The success of the fur product “chipping” experiment led Minpromtorg at the end of 2017 to prepare a draft resolution providing that product labeling requirements will be extended to leather footwear4 (in 2018). Minpromtorg also proposes using identification tags to label colognes and fragrances, natural leather garments, blouses, overcoats, bed sheets, towels, table cloths and jackets (in 2019), and to introduce mandatory identification labeling for all commodity headings by 2024.67

According to Federal Law No. 89-FZ on Industrial and Consumer Waste of June 24, 1998, manufacturers and importers of goods in commodity headings the list of which was approved by RF Government Order No. 2970-r8 of December 28, 2017, including outerwear, hosiery, knitted goods, lingerie and other categories of finished textiles, as well as accessories not classed as clothing, are required to independently recycle goods,9 including packaging, after they lose their consumer qualities. If the goods are not recycled, then the manufacturers and importers must pay a special environmental fee, report on payment of the fee and comply with the procedure for declaring goods to be recycled.10

The amendments introducing these duties were adopted back in 2015 but only started to be applied in 2017 after the requisite legal database had been created. This made it necessary to report on 2016 in 2017.

The environmental fee rates are determined separately for each commodity heading according to the calculation rules set forth in RF Government Resolution No. 284 of April 9, 2016. For example, the environmental fee is RUB 11,791.00 per ton for the commodity heading “other wearing apparel and accessories.”11 No environmental fee is paid for goods that are subject to recycling and are exported from Russia.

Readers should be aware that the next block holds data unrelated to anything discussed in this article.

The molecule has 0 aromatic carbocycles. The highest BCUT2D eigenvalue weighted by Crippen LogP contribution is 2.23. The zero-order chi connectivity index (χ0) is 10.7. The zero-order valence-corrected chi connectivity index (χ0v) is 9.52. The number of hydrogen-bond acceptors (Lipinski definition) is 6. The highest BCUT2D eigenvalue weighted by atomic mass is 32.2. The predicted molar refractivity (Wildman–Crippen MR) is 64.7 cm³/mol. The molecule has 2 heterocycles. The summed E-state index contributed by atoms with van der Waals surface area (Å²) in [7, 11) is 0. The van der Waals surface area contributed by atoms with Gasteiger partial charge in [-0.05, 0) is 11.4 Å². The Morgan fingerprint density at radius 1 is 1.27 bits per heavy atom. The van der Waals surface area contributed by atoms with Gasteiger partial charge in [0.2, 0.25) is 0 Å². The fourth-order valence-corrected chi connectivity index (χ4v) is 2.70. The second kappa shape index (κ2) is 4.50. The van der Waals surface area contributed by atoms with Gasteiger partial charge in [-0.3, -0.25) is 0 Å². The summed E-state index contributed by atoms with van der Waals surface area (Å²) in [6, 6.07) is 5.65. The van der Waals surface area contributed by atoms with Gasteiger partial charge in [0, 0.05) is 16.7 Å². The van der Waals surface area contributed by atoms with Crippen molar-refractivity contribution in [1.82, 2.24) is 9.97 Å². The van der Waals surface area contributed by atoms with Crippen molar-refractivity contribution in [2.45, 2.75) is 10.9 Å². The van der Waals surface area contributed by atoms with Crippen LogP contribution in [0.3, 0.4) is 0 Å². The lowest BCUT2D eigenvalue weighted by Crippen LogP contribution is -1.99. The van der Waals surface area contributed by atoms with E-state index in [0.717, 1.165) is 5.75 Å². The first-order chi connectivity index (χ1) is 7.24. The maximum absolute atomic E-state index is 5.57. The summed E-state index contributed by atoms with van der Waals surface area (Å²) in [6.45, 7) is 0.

A calculation of the environmental fee is submitted and the environmental fee is paid annually by April 1 of the year following the reporting period. The Federal Service for Supervision of Natural Resources (“Rosprirodnadzor”) charges the environmental fee, monitors correct calculation, full and timely payment of the fee.

According to the draft federal law on amendments to the Administrative Offenses Code,12 an administrative fine of up to RUB 500,000 can be imposed on a company for failure to pay the environmental fee within the set time, and an administrative fine of up to RUB 100,000 can be imposed for late submission, intentional distortion of declarations about the quantity of goods to be recycled, and about the quantity of consumer packaging.

How an online retailer can get customer consent to personal data processing

In November 2017, the Federal Service for Supervision of Communications, Information Technologies and Mass Media (“Roskomnadzor”) published a clarification regarding the procedure for operators of online shops to obtain customers’ consent to process their personal data (“personal data”).13 The agency takes the position that an online retailer may obtain a customer’s consent to process personal data in a simplified form by the customer placing a check mark in the appropriate online form.